Japan has restarted a nuclear reactor for the first time since the Fukushima disaster in 2011, as the government seeks to reassure a nervous public that the industry is now safe with the new safety standards.
Prime Minister Shinzo Abe and much of Japanese industry want the reactors to be switched on again to cut fuel bills, but opinion polls show a majority of the public oppose the move after the nuclear crisis triggered by the earthquake and tsunami four years ago.
Kyushu Electric Power began the restart on Tuesday of the No 1 reactor at its Sendai plant, about 1,000km southwest of Tokyo, a spokesman said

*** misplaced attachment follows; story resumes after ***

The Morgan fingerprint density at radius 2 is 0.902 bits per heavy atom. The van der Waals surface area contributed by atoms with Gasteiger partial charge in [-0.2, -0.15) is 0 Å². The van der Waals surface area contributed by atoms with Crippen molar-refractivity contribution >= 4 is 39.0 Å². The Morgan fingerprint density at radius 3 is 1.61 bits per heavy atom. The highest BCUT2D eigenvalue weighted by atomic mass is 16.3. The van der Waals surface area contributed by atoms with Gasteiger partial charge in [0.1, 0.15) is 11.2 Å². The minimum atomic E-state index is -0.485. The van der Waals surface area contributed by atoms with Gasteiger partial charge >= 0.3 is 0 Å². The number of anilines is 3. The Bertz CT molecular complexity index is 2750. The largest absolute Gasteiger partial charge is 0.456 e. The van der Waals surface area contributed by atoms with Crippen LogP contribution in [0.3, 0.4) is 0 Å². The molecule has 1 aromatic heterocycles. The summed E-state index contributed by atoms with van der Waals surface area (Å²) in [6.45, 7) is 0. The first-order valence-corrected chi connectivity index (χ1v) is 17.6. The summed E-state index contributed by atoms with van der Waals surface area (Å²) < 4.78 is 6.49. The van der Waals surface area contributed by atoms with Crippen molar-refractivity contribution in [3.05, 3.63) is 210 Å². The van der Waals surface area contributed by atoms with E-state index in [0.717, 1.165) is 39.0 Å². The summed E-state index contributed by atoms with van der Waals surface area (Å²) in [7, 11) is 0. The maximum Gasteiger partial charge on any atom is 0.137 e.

The 31-year-old reactor, operating under tougher post-Fukushima safety rules, was expected to reach full capacity around 11pm Tuesday and would start generating power by Friday.
Commercial operations are to begin early next month, a company spokesman said.
Abe has said only reactors that were deemed to have cleared the “world’s most stringent regulation standards” would be allowed to restart.
The head of Japan’s atomic watchdog said that new safety rules meant a repeat of the Fukushima disaster would not happe
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